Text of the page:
Use of Fluorodeoxyglucose Positron Emission Tomography With Computed Tomography for the Evaluation of Autoimmune Lymphoproliferative Syndrome Lymphadenopathy Suggestive of Lymphoma.
The Autoimmune Lymphoproliferative Syndrome (ALPS) is an inherited disorder associated with
defective lymphocyte apoptosis, which is clinically characterized by prominent nonmalignant
lymphadenopathy, hepatosplenomegaly, and overt autoimmune diseases such as hemolytic anemia,
autoimmune thrombocytopenia, and neutropenia. Additionally, ALPS patients have a
significantly increased risk of developing non-Hodgkin lymphoma (NHL) and Hodgkin lymphoma
(HL). The diagnosis of lymphoma is particularly troublesome in ALPS because many ALPS
manifestations overlap with clinical features suggestive of lymphoma. Therefore, individuals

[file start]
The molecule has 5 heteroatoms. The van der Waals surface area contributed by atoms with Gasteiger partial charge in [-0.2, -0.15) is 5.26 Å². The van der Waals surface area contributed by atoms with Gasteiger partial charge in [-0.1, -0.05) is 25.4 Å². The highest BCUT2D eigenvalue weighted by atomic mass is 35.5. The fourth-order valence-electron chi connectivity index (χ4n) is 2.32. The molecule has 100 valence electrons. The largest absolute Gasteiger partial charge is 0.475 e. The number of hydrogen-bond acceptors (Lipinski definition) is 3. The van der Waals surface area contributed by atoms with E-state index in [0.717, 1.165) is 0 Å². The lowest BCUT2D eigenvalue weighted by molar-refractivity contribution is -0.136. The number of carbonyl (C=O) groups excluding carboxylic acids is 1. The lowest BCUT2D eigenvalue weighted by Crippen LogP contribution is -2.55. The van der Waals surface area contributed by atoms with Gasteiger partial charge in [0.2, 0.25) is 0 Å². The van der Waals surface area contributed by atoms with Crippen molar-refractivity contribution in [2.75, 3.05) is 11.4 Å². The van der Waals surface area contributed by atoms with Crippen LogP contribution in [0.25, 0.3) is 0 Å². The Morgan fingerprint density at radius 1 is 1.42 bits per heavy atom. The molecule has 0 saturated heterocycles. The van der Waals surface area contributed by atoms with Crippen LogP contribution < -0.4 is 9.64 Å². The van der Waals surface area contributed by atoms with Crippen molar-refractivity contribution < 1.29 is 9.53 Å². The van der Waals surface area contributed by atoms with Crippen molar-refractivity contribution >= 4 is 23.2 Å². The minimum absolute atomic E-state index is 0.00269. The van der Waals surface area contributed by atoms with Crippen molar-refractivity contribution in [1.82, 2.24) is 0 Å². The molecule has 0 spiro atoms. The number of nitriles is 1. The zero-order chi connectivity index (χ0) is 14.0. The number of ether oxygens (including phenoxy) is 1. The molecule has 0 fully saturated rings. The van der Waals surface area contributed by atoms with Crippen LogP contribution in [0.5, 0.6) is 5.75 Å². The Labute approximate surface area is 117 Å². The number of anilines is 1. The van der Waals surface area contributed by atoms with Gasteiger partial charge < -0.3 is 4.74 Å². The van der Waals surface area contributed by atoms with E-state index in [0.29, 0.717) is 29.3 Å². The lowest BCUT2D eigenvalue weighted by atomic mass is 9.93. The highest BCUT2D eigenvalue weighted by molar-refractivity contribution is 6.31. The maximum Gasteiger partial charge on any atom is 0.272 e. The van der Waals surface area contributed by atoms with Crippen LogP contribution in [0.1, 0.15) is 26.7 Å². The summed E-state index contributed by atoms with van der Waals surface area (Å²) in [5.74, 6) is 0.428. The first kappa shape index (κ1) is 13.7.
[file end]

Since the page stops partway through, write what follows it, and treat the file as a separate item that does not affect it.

with ALPS may undergo repeated biopsies during the course of the disease. Fluorodeoxyglucose
positron emission tomography combined with computed tomography (FDG-PET/CT) is a noninvasive
test that may help us discriminate benign from malignant lymphadenopathy in patients with
For patients with ALPS and clinical symptoms suggestive of lymphoma, such as a sudden
increase in focal lymphadenopathy and/or systemic B symptoms associated with lymphoma, we
want to investigate whether FDG-PET/CT is useful in determining a plan of action by
assisting in locating the most active lymph node and determining whether a surgical biopsy
is warranted. Under this protocol, FDG-PET/CT scans will be done to rule out lymphoma. A
lymph node biopsy may be necessary to determine the pathology of the lymph node and will not
be done for research purposes alone.
Time Perspective: Prospective
V. Koneti Rao, M.D.
National Institute of Allergy and Infectious Diseases (NIAID)
United States: Federal Government
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